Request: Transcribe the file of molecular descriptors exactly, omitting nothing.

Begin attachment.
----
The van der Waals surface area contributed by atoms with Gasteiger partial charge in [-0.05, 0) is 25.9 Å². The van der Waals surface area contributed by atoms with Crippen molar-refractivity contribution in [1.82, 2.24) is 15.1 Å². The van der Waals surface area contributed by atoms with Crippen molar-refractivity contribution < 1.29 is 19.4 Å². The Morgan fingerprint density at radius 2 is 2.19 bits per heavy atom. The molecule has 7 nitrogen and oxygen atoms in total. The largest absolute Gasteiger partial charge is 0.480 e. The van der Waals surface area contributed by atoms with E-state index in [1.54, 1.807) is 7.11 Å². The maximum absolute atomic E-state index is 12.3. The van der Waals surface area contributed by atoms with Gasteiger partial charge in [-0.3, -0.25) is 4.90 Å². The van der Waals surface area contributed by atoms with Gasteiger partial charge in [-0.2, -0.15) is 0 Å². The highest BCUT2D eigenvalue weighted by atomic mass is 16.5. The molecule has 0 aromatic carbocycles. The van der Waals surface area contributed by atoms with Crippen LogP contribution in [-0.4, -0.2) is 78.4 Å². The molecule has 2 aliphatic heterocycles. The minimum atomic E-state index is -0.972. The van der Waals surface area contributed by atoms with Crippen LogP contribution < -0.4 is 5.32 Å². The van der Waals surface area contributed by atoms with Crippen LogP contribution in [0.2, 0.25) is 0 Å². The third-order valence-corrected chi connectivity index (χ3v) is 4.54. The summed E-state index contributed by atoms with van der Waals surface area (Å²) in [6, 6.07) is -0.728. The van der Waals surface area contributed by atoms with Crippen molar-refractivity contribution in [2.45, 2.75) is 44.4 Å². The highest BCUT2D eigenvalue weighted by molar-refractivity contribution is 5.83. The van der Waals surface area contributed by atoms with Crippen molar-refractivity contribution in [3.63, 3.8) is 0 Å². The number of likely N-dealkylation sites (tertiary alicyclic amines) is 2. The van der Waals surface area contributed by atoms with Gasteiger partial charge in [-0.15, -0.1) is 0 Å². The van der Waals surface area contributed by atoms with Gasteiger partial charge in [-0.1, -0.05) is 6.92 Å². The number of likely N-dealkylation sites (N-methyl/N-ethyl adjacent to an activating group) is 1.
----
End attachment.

The van der Waals surface area contributed by atoms with Gasteiger partial charge in [-0.05, 0) is 25.9 Å². The van der Waals surface area contributed by atoms with Crippen molar-refractivity contribution in [1.82, 2.24) is 15.1 Å². The van der Waals surface area contributed by atoms with Crippen molar-refractivity contribution < 1.29 is 19.4 Å². The Morgan fingerprint density at radius 2 is 2.19 bits per heavy atom. The molecule has 7 nitrogen and oxygen atoms in total. The largest absolute Gasteiger partial charge is 0.480 e. The van der Waals surface area contributed by atoms with E-state index in [1.54, 1.807) is 7.11 Å². The maximum absolute atomic E-state index is 12.3. The van der Waals surface area contributed by atoms with Gasteiger partial charge in [-0.3, -0.25) is 4.90 Å². The van der Waals surface area contributed by atoms with Gasteiger partial charge in [-0.2, -0.15) is 0 Å². The highest BCUT2D eigenvalue weighted by atomic mass is 16.5. The molecule has 0 aromatic carbocycles. The van der Waals surface area contributed by atoms with Crippen LogP contribution in [-0.4, -0.2) is 78.4 Å². The molecule has 2 aliphatic heterocycles. The minimum atomic E-state index is -0.972. The van der Waals surface area contributed by atoms with Crippen LogP contribution < -0.4 is 5.32 Å². The van der Waals surface area contributed by atoms with Crippen LogP contribution in [0.2, 0.25) is 0 Å². The third-order valence-corrected chi connectivity index (χ3v) is 4.54. The summed E-state index contributed by atoms with van der Waals surface area (Å²) in [6, 6.07) is -0.728. The van der Waals surface area contributed by atoms with Crippen molar-refractivity contribution in [2.45, 2.75) is 44.4 Å². The highest BCUT2D eigenvalue weighted by molar-refractivity contribution is 5.83. The van der Waals surface area contributed by atoms with Crippen molar-refractivity contribution in [3.63, 3.8) is 0 Å². The number of likely N-dealkylation sites (tertiary alicyclic amines) is 2. The van der Waals surface area contributed by atoms with Gasteiger partial charge in [-0.15, -0.1) is 0 Å². The van der Waals surface area contributed by atoms with Gasteiger partial charge in [-0.1, -0.05) is 6.92 Å². The number of likely N-dealkylation sites (N-methyl/N-ethyl adjacent to an activating group) is 1.